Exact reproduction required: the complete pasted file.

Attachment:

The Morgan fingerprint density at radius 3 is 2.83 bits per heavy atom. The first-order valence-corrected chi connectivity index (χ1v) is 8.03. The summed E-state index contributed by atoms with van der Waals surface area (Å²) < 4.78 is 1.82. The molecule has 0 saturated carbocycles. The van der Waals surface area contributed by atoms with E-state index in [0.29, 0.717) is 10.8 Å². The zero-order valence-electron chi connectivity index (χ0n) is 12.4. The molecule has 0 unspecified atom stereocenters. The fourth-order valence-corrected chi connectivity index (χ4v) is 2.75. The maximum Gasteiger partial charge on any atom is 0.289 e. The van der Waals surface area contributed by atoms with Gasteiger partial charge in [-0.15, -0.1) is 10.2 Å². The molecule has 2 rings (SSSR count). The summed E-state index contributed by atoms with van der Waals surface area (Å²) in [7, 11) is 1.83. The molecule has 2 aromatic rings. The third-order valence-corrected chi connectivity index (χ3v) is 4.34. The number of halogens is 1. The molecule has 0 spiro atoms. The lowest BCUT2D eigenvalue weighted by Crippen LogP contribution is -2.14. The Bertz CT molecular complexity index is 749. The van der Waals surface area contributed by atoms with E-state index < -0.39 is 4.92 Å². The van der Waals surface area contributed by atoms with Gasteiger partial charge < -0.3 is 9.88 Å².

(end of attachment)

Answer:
The Morgan fingerprint density at radius 3 is 2.83 bits per heavy atom. The first-order valence-corrected chi connectivity index (χ1v) is 8.03. The summed E-state index contributed by atoms with van der Waals surface area (Å²) < 4.78 is 1.82. The molecule has 0 saturated carbocycles. The van der Waals surface area contributed by atoms with E-state index in [0.29, 0.717) is 10.8 Å². The zero-order valence-electron chi connectivity index (χ0n) is 12.4. The molecule has 0 unspecified atom stereocenters. The fourth-order valence-corrected chi connectivity index (χ4v) is 2.75. The maximum Gasteiger partial charge on any atom is 0.289 e. The van der Waals surface area contributed by atoms with Gasteiger partial charge in [-0.15, -0.1) is 10.2 Å². The molecule has 2 rings (SSSR count). The summed E-state index contributed by atoms with van der Waals surface area (Å²) in [7, 11) is 1.83. The molecule has 2 aromatic rings. The third-order valence-corrected chi connectivity index (χ3v) is 4.34. The number of halogens is 1. The molecule has 0 spiro atoms. The lowest BCUT2D eigenvalue weighted by Crippen LogP contribution is -2.14. The Bertz CT molecular complexity index is 749. The van der Waals surface area contributed by atoms with E-state index < -0.39 is 4.92 Å². The van der Waals surface area contributed by atoms with Gasteiger partial charge < -0.3 is 9.88 Å².